Freedom of the press for those who own one

You pay your money and you take your chances”

Recently Machetera has written a few articles about blogs whose editors arrived one day to post and found themselves locked out because they’d been flagged as spam blogs. The common denominator for the two blogs in question, peacepalestine and desertpeace, aside from content, was that they’d been hosted on Blogger. The two have since moved to WordPress, and although desertpeace has reportedly finally been unlocked by Blogger, the new location at WordPress seems to suit the editor better anyway, and so there he will stay. For now.

This brings up several interesting questions. Yoani Sanchez, a thirty-something Cuban blogger who has been featured in a number of admiring press articles in the United States claimed a couple of weeks ago on the basis of no evidence whatsoever beyond her say-so, that her blog was being censored by the Cuban government. Her claims turned out not to be true but that didn’t stop them from being immediately picked up by Reuters and repeated ad nauseam throughout the mainstream press. But most bloggers don’t enjoy that kind of exposure, probably because they’re not performing a propaganda service which suits the U.S. government and therefore the reactionary press, although that’s another topic altogether.

The Sanchez case is illustrative at least for the purposes of pointing out that Internet censorship can be a somewhat subjective affair. Of course, if you’re the person who’s locked out of your own blog, it feels very personal. When you realize that other people with similar content are also locked out of theirs, it feels like something more. The question here is whether it rises to the level of active censorship, and that requires a bit of investigation.

Mum’s the Word

Neither Blogger nor WordPress responded to Machetera’s requests for comment on their spam blog identification policy (update: WordPress responded the day after this was posted, see comments below) – is it their practice to shut down a blog automatically on the basis of being actively “flagged” by other users or “caught” by a spam robot, with an investigation to come later, and if so, how long should one expect an investigation to take? It’s true, Machetera posed these questions through the companies’ support desks and while she has observed in the case of WordPress at least that it is quick to respond to specific technical questions, it appears to ignore policy related ones. As most geeks would.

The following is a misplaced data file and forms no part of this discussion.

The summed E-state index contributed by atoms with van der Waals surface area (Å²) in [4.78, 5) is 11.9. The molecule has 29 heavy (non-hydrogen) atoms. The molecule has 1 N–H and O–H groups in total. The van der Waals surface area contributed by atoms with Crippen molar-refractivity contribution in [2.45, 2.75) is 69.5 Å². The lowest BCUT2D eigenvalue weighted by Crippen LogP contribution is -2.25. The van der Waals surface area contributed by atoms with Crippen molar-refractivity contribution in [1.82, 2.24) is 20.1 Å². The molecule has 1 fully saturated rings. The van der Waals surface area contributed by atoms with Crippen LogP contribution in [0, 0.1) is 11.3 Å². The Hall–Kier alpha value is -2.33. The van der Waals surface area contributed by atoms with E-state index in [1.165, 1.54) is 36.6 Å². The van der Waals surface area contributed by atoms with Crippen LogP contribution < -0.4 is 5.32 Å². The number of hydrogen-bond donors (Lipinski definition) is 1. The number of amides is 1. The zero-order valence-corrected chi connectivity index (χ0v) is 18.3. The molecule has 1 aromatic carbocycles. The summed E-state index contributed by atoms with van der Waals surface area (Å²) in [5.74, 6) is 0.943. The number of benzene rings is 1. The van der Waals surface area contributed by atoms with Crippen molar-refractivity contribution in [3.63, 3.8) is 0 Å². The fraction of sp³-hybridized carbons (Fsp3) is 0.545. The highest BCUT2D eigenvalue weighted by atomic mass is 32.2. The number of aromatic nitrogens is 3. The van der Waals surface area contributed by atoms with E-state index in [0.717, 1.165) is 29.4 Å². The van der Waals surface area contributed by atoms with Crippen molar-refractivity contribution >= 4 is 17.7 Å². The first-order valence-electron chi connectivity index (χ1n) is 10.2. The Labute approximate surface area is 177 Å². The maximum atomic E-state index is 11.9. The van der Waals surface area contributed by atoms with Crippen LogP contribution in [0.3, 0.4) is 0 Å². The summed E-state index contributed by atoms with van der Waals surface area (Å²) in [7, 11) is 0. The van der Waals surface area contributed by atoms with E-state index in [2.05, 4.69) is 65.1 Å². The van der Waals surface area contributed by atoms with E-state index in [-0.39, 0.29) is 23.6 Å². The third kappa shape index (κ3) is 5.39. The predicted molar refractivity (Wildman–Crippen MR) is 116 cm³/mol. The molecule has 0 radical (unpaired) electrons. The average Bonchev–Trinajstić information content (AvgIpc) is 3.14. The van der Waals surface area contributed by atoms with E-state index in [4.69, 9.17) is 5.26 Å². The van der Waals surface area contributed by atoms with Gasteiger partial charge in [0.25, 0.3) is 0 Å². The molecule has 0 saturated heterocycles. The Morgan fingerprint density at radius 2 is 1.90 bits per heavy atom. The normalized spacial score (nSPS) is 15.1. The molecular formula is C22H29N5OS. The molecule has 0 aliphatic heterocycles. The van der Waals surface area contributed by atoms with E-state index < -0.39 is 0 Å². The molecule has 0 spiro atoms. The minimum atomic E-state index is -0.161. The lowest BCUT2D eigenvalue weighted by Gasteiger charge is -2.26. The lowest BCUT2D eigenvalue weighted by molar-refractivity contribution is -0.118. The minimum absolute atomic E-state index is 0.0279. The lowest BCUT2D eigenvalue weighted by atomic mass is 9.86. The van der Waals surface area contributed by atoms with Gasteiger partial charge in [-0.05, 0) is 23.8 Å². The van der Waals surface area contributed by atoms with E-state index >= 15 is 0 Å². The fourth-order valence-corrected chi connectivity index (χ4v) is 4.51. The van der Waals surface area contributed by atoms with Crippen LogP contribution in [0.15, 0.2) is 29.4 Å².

However, looking through Blogger’s discussion section, it’s not hard to find repeated complaints from bloggers locked out of their blogs, with spam given as the reason, and fairly frequent mentions made of moving to WordPress as a result. A quick review of the most recent lockouts (at least the ones complained about in Blogger’s forum) reveals a scattered lot. Some clearly do qualify as spam blogs, even though their owners complain pitifully that they were just trying to figure out a way to make a little money on the side – and in the growing capitalist economic crisis who can blame them really? Some clearly don’t; one fellow wanted to share his not particularly interesting experiences at some sort of FBI academy. Someone writing in Swedish under the amusing title satanicpushcart earned an “content warning” flag although for the life of her, Machetera cannot find any disturbing content anywhere within, unless the Swedish language is itself considered objectionable (some Danes certainly find it so). No pro-Palestinian sites.

Does that mean Blogger is not censoring pro-Palestinian sites? No. It means that in the latest discussion forum at Blogger no-one is offering that as an example. Does it mean that they are? Not necessarily. One internet service provider (ISP) to whom Machetera posed this question replied that one should never ascribe to conspiracy that which can be attributed to simple incompetence, adding that his guess was that the automated spam robots pulled the blogs and Blogger was slow about responding.

What triggered it?

That leads to the next investigative question. Why would automated software pull peacepalestine and desertpeace when they clearly (to a human eye) do not have the characteristics of spam blogs? One alternative possibility to content censorship is hacking. Machetera’s sense is that WordPress is a superior platform to Blogger, as she did a bit of research into the two and what bloggers had to say about them, before launching her own publishing empire. Yet although there is not the same amount of discussion and general unhappiness level among WordPress users about lockouts as a result of being identified as a spam blog, the editor of peacepalestine did inform Machetera that she knew of one anti-Zionist WordPress blog that had not only been locked but had a blank page inserted where content once was.

Machetera has no information about Blogger security holes but she did run across the following note from Dougal Campbell, one of the “Developer Emeriti” at WordPress:

Okay, people, if you are running any version of WordPress older than 2.3.3*, you need to upgrade now. Seriously. WordPress 2.3.2 and older have security holes that are being actively exploited by hackers to inject spam links into blogs which are not maintained. And search engines like Technorati are de-listing hacked blogs. Are you listening now? Do I have your attention? Upgrade your web apps before you get hacked and your site drops off the search-engine radar.